Organizers set up six guided ride stops out on the trails, each staffed with someone explaining:

  1. Mountain bike experiential session routePurpose Built Trails and Riding
  2. Trail Maintenance
  3. Community Connections for Economic Development
  4. High School Mountain Bike League
  5. Year Round Recreation
  6. Safety and Grassroots Support

I followed the advanced group around and IMHO, it was a very cool way to show/teach a large number of people in a short period of time the important aspects of a modern mountain bike trail system and its wider impact.  After the guided stops, ride leaders took their groups back out on the loop trails for more riding until everyone convened back at the parking lot for topical Q&A at various tables.

Karl Erbach (Trek), John Schaubach (CLMTBC), Seth Nesselhuf (QBP) Steve Weber (DNR), Gary Sjoquist (QBP) John Gaddo (QBP), Reed Smidt (MORC)

There were more than a few mtb muckety mucks on hand to help.

Left: Karl Erbach (Trek), John Schaubach (CLMTBC), Seth Nesselhuf (QBP)
Center: Steve Weber (DNR), Gary Sjoquist (QBP)
Right: John Gaddo (QBP), Reed Smidt (MORC)

deck at Cragun's Resort dining room, Cragun's Resort DNR's Courtland Nelson; IMBA's Mike Van Abel IMBA Executive Director Mike Van Abel

We then gathered for socializing and dinner at Cragun’s Resort in Brainerd, where DNR Parks and Trails Director Courtland Nelson introduced the evening speaker, IMBA Executive Director Mike Van Abel. Mike and IMBA have a long history with Cuyuna (Hansi’s got a good summary in his June 2011 blog post, shortly after the park opened) so it was fun to hear some of Mike’s stories of that history. His message to the audience of 200+ participants was clear: the pursuit of IMBA’s mission (“to create, enhance and preserve great mountain biking experiences”) goes far beyond the sport and IMBA’s members.  Communities and regions all over the continent are seeing that the environmental, economic, and public heath benefits of mountain biking are significant and growing.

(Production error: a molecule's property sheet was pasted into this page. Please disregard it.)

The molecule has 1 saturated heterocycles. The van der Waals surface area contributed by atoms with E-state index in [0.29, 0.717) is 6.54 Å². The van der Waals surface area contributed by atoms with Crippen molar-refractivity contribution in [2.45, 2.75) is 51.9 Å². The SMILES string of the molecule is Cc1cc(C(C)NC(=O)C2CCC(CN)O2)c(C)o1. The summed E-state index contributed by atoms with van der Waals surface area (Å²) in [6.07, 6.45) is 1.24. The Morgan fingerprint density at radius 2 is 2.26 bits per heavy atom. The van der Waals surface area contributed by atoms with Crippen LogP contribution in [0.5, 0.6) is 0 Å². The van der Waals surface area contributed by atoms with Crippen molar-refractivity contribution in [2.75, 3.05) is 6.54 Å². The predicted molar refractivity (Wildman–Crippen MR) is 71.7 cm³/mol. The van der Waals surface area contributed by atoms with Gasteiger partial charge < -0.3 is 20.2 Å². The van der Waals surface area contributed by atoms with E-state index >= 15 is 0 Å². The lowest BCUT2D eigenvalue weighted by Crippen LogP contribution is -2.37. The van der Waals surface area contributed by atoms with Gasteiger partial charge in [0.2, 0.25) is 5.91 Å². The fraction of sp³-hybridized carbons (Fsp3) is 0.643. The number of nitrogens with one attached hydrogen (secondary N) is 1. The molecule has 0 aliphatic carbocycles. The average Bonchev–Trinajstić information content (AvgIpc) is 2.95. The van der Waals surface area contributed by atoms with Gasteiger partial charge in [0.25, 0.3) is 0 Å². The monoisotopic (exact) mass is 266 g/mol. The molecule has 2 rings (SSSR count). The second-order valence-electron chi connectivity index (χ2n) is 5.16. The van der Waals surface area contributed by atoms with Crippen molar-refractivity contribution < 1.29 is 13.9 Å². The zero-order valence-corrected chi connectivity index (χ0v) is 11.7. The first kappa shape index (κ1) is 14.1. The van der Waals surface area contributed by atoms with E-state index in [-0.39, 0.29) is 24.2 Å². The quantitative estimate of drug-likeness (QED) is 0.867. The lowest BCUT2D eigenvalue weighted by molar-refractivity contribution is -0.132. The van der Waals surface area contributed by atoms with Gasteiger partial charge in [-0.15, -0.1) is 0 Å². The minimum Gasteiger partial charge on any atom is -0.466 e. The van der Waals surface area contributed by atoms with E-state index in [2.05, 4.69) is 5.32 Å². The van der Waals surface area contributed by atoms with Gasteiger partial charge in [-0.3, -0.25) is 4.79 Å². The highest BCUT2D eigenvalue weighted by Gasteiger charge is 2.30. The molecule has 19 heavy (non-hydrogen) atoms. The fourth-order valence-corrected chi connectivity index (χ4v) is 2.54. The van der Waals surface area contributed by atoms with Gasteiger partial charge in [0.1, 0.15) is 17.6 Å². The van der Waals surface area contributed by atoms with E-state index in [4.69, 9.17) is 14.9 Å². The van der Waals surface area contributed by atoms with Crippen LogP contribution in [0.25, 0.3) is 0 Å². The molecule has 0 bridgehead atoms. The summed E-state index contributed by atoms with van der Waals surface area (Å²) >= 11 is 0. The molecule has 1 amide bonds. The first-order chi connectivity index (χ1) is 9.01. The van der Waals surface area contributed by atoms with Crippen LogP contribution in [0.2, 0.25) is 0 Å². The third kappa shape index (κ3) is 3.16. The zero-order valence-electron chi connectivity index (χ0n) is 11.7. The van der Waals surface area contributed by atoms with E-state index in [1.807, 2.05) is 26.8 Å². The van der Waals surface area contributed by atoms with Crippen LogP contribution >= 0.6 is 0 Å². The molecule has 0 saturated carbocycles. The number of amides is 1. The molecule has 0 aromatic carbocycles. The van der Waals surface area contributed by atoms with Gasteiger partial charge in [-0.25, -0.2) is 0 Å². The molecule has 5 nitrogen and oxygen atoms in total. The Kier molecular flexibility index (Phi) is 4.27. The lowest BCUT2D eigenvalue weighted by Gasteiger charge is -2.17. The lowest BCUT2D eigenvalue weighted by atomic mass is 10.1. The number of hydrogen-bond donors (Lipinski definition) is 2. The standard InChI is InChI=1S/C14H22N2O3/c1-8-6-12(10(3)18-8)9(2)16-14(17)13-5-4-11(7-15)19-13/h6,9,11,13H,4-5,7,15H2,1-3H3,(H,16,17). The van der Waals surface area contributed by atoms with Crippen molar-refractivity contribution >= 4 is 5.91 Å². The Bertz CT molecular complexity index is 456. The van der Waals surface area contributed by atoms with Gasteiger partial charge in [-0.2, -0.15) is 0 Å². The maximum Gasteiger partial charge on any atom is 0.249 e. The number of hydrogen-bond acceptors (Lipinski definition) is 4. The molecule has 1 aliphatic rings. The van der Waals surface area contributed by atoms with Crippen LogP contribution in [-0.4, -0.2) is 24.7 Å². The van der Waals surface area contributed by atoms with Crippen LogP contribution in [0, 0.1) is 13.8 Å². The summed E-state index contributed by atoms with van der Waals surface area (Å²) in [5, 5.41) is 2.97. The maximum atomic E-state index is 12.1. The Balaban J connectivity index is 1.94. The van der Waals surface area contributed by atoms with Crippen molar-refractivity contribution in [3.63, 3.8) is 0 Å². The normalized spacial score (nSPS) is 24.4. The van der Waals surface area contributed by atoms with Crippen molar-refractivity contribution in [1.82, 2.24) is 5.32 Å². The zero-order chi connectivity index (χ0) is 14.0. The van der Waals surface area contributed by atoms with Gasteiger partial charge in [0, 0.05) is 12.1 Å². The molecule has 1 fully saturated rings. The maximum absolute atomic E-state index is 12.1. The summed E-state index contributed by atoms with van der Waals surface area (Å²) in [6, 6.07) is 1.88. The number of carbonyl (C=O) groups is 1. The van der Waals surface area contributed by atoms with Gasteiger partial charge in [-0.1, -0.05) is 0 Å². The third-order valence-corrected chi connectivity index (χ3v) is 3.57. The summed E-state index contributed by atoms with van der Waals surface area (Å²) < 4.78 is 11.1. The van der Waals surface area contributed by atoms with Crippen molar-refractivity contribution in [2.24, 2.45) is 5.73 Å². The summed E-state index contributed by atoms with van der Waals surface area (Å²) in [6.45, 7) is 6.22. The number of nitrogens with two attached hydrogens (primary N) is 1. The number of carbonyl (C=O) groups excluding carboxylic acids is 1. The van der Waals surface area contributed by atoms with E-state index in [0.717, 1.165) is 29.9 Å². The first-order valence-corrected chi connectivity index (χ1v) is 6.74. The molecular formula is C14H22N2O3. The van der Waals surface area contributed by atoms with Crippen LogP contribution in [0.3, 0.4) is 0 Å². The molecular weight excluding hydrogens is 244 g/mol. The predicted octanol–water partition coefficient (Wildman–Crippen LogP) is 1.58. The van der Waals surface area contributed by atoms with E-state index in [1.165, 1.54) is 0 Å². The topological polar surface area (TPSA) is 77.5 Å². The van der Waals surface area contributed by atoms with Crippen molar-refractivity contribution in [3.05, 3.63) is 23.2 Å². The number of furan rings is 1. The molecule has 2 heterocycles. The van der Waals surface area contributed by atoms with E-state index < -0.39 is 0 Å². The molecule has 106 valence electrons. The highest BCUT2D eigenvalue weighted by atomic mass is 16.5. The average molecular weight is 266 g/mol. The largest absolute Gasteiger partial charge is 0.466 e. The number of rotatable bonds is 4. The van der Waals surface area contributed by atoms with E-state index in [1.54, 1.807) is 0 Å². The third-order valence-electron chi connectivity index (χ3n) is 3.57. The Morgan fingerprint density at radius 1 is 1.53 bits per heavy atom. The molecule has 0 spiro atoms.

IMBA'sMike Van Abel, moderating MTB panel at PedalMN Bike Summit IMBA's Hansi Johnson, MTB panelist at PedalMN Bike Summit MORC Board Chair Reed Smidt, MTB panelist at PedalMN Bike Summit CLMBTC President Aaron Hautala, MTB panelist at PedalMN Bike Summit Mike Van Abel, Aaron Hautala, Hansi Johnson

One of Tuesday morning’s breakout sessions was dedicated to mountain biking. Mike moderated a panel consisting of IMBA’s Hansi Johnson, MORC’s Reed Smidt, and CLMBT’s Aaron Hautala.

One thing that stood out for me was Reed’s comment about MORC’s role in the state.  Despite the word ‘Minnesota’ in its name, MORC has recently become more focused on mountain biking in the Twin Cities metro area, as the IMBA Chapter Program has produced many chapters throughout the state. But with 3 million residents and thousands of mountain bikers in the metro area, MORC plays an important role in producing and supplying a significant number of mountain bikers who like to travel to the mtb trail systems throughout the state and midwest region.

So my take-away from the Bike Summit: I’m damn lucky to be a resident of Minnesota, a state that works for mountain biking. And the work that others have done to get us to this point inspires me to help keep it going and do what I can to get others to join the effort.

I’m in a Duluth coffee shop as I write this. I’m going riding.

Karl Erbach saves the day for Dave and son Colin with a cool trail-side tire repair

Around noon on Sunday of the Ride the Keweenaw weekend, Karl Erbach, Territory Manager at Trek Bicycle and I were riding a trail on Brockway Mountain called The Flow, one of the many spectacular trails that are part of the Copper Harbor Trails system.

Colin, Dave, and a trail-side tire repair by Trek territory manager Karl Erbach Trek territory manager Karl Erbach Trek territory manager Karl Erbach with Dave and his son Colin 
About a third of the way down the trail, we came upon Dave and his 8 year-old son Colin from Green Bay, Wisconsin. Colin’s tire was shot: punctured tube and blown sidewall. Karl patched the tube and then deployed a trick I’d never seen before. He used a candy bar wrapper (he said a dollar bill would work, too) to reinforce the sidewall.

Trek territory manager Karl Erbach with Dave and his son ColinIn 15 minutes or so, Karl had worked his magic (he also did a few other adjustments on Colin’s bike).

Dave and Colin were soon smiling on their way back to town, riding 3 miles instead of having to do a tough hike-a-bike.